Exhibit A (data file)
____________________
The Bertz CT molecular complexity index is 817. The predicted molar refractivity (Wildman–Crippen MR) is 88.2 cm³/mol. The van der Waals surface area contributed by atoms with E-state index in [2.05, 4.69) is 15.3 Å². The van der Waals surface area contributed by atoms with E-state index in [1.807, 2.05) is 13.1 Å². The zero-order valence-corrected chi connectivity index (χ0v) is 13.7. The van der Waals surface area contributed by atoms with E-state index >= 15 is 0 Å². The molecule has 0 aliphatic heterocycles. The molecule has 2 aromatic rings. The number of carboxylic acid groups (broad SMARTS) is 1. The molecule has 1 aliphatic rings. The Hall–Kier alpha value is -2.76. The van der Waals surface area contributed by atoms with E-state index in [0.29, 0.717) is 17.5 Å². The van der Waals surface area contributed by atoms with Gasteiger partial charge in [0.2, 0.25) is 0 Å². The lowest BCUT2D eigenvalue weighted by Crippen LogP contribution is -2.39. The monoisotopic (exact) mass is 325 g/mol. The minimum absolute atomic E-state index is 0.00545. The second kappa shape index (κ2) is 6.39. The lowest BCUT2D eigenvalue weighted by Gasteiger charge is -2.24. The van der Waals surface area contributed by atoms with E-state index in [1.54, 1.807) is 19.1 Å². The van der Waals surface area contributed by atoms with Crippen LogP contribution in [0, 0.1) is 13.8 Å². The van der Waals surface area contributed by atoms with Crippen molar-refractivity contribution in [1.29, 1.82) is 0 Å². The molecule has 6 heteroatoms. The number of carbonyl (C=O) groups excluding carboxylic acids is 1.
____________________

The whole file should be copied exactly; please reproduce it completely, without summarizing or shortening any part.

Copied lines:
The Bertz CT molecular complexity index is 817. The predicted molar refractivity (Wildman–Crippen MR) is 88.2 cm³/mol. The van der Waals surface area contributed by atoms with E-state index in [2.05, 4.69) is 15.3 Å². The van der Waals surface area contributed by atoms with E-state index in [1.807, 2.05) is 13.1 Å². The zero-order valence-corrected chi connectivity index (χ0v) is 13.7. The van der Waals surface area contributed by atoms with E-state index >= 15 is 0 Å². The molecule has 0 aliphatic heterocycles. The molecule has 2 aromatic rings. The number of carboxylic acid groups (broad SMARTS) is 1. The molecule has 1 aliphatic rings. The Hall–Kier alpha value is -2.76. The van der Waals surface area contributed by atoms with E-state index in [0.29, 0.717) is 17.5 Å². The van der Waals surface area contributed by atoms with Gasteiger partial charge in [0.2, 0.25) is 0 Å². The lowest BCUT2D eigenvalue weighted by Crippen LogP contribution is -2.39. The monoisotopic (exact) mass is 325 g/mol. The minimum absolute atomic E-state index is 0.00545. The second kappa shape index (κ2) is 6.39. The lowest BCUT2D eigenvalue weighted by Gasteiger charge is -2.24. The van der Waals surface area contributed by atoms with E-state index in [1.54, 1.807) is 19.1 Å². The van der Waals surface area contributed by atoms with Crippen LogP contribution in [0, 0.1) is 13.8 Å². The van der Waals surface area contributed by atoms with Crippen molar-refractivity contribution in [1.29, 1.82) is 0 Å². The molecule has 6 heteroatoms. The number of carbonyl (C=O) groups excluding carboxylic acids is 1.